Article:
Computerized transparent TVs could adapt tunable tinting technology that still lets light in

06/10/2015 - 00:00

Kirk Nankivell

A press release from Samsung yesterday seems to indicate our futuristic fantasies of computerized transparent screens are getting closer to production.  Even though Samsung seems to be focusing more on the interactive shopping , virtual fitting rooms, etc. concept of the technology, these future screens could be coupled with tunable tinting to really showcase a smart window concept. 

In research published today from the University of Cincinnati, researchers found they were able to "dynamically adapt for brightness, color temperatures and opacity" while enabling light from outside to still permeate the room.  Simply put, an outside observer would see dark tinted windows, while the people inside could enjoy the sunny light coming in from the windows.

Such a smart window enables a vast amount of possibilities from letting certain amounts of light in the morning for a gentle wake up to showing local weather forecasts, social media updates, IFTTT recipes, and many other opportunities.

Watching seemingly dumb objects such as windows become smart and part of the Internet of Things (eventually the Internet of Everything) is a lot more exciting than it seems.

Ref:  Electrokinetic pixels with biprimary inks for color displays and color-temperature-tunable smart windows.  Applied Optics (2015) | DOI: 10.1364/AO.54.005603 | PDF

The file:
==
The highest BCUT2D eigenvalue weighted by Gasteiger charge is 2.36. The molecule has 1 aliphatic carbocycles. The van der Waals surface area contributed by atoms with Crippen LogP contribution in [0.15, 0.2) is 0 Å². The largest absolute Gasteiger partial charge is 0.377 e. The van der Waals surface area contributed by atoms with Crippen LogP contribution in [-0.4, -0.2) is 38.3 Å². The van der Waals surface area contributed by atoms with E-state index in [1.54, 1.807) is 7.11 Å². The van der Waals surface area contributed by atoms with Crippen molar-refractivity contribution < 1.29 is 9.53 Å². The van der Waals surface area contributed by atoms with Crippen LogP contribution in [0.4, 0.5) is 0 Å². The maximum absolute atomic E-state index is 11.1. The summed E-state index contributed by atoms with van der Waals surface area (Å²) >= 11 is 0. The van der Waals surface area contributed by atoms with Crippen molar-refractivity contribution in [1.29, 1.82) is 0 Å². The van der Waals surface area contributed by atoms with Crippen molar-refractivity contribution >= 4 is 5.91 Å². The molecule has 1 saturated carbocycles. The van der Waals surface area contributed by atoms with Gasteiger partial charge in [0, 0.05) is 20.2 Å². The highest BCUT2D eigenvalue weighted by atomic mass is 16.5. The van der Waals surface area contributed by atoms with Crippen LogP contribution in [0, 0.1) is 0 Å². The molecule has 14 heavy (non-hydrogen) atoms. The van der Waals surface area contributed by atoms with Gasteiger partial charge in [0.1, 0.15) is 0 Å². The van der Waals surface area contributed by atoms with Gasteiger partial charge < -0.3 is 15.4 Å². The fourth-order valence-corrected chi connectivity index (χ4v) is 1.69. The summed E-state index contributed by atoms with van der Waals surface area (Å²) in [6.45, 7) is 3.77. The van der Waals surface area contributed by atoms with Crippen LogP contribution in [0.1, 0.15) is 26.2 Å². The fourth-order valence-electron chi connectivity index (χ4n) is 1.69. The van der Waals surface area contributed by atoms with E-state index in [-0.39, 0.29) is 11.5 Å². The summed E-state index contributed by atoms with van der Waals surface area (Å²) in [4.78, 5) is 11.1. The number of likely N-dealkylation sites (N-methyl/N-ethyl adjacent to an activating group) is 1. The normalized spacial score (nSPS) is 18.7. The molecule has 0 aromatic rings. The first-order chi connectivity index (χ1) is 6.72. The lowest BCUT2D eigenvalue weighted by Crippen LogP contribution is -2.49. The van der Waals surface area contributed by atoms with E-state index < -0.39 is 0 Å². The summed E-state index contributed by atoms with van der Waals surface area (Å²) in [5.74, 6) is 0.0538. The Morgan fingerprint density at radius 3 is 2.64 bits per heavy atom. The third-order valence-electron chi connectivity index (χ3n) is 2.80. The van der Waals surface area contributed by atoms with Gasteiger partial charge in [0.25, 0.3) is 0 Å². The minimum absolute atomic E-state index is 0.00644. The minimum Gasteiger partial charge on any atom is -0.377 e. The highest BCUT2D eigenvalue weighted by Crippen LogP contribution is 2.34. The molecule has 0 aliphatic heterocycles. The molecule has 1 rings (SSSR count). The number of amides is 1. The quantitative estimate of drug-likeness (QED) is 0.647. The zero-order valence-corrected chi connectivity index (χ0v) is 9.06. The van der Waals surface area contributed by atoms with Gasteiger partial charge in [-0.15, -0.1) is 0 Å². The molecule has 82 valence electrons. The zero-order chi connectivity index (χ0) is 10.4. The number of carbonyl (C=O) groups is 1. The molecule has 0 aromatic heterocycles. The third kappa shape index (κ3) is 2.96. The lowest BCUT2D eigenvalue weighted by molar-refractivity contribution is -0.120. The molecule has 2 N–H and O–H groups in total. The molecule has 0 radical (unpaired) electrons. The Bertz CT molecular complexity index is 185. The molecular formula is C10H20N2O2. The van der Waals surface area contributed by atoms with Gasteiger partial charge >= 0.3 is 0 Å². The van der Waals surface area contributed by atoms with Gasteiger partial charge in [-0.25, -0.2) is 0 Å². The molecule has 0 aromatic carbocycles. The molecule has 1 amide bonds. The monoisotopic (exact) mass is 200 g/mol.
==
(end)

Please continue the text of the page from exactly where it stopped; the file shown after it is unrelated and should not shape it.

We report on the advanced implementation of the biprimary color system in applications where subtractive color is performed inside a single pixel to alter the magnitude and color of reflection (electronic paper displays) or the optical transmission and color temperature (smart windows). A novel device structure can switch between four states: clear, black, either of two complementary colors from RGB and CMY sets, and also mixed states between one of these four states. The device structure utilizes an electrokinetic pixel structure, which combines the spectral performance of in-plane electrophoretic devices with the improved switching speeds of vertical electrophoresis. The electrophoretic dispersions are dual-particle dual-colored and are controlled using two traditional planar electrokinetic electrodes on the front and back substrates, along with a third electrode conveniently located at the perimeter of each unit cell. Demonstrated performance includes contrast ratios reaching ∼10∶1, reflectance of ∼62%, and transparency of ∼75%. For electronic paper displays, these results provide a pathway to double the reflective performance compared to the traditional RGBW color-filter approach. For smart windows, the technology provides not only control of shade (transmission) but also provides complete control over color temperature. Furthermore, this three-electrode device can be roll-to-roll fabricated without need for any alignment steps, requiring only a single micro-replication step followed by self-aligned contact printing of the third electrode.